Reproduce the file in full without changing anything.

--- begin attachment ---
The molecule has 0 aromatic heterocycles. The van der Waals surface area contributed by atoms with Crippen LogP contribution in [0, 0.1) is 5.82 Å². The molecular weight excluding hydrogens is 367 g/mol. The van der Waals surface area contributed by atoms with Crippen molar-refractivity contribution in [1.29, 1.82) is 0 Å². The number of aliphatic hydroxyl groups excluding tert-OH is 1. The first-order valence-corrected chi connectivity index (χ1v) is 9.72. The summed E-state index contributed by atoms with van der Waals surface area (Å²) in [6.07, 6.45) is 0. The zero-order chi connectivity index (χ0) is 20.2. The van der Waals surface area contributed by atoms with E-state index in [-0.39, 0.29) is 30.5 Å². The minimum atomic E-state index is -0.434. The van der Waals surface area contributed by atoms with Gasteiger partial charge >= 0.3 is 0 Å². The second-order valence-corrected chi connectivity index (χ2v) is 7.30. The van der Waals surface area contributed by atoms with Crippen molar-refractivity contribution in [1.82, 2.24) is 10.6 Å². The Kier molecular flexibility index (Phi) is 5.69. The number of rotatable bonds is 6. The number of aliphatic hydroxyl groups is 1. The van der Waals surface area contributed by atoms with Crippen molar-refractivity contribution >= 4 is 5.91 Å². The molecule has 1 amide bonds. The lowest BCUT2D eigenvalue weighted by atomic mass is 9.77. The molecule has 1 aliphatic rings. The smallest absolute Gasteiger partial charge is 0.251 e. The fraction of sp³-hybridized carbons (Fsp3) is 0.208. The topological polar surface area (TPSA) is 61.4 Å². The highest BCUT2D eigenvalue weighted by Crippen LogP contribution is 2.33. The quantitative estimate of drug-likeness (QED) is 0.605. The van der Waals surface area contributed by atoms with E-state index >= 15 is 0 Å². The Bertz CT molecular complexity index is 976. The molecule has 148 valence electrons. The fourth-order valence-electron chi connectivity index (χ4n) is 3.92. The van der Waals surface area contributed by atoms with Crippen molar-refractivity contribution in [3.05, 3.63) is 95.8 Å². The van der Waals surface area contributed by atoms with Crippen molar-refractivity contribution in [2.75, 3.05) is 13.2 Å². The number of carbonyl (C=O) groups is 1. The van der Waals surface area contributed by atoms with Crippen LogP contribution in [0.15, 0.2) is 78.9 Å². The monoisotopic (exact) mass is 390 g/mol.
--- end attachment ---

The molecule has 0 aromatic heterocycles. The van der Waals surface area contributed by atoms with Crippen LogP contribution in [0, 0.1) is 5.82 Å². The molecular weight excluding hydrogens is 367 g/mol. The van der Waals surface area contributed by atoms with Crippen molar-refractivity contribution in [1.29, 1.82) is 0 Å². The number of aliphatic hydroxyl groups excluding tert-OH is 1. The first-order valence-corrected chi connectivity index (χ1v) is 9.72. The summed E-state index contributed by atoms with van der Waals surface area (Å²) in [6.07, 6.45) is 0. The zero-order chi connectivity index (χ0) is 20.2. The van der Waals surface area contributed by atoms with E-state index in [-0.39, 0.29) is 30.5 Å². The minimum atomic E-state index is -0.434. The van der Waals surface area contributed by atoms with Gasteiger partial charge >= 0.3 is 0 Å². The second-order valence-corrected chi connectivity index (χ2v) is 7.30. The van der Waals surface area contributed by atoms with Crippen molar-refractivity contribution in [1.82, 2.24) is 10.6 Å². The Kier molecular flexibility index (Phi) is 5.69. The number of rotatable bonds is 6. The number of aliphatic hydroxyl groups is 1. The van der Waals surface area contributed by atoms with Crippen molar-refractivity contribution >= 4 is 5.91 Å². The molecule has 1 amide bonds. The lowest BCUT2D eigenvalue weighted by atomic mass is 9.77. The molecule has 1 aliphatic rings. The smallest absolute Gasteiger partial charge is 0.251 e. The fraction of sp³-hybridized carbons (Fsp3) is 0.208. The topological polar surface area (TPSA) is 61.4 Å². The highest BCUT2D eigenvalue weighted by Crippen LogP contribution is 2.33. The quantitative estimate of drug-likeness (QED) is 0.605. The van der Waals surface area contributed by atoms with E-state index >= 15 is 0 Å². The Bertz CT molecular complexity index is 976. The molecule has 148 valence electrons. The fourth-order valence-electron chi connectivity index (χ4n) is 3.92. The van der Waals surface area contributed by atoms with Crippen molar-refractivity contribution in [3.05, 3.63) is 95.8 Å². The van der Waals surface area contributed by atoms with Crippen molar-refractivity contribution in [2.75, 3.05) is 13.2 Å². The number of carbonyl (C=O) groups is 1. The van der Waals surface area contributed by atoms with Crippen LogP contribution in [0.15, 0.2) is 78.9 Å². The monoisotopic (exact) mass is 390 g/mol.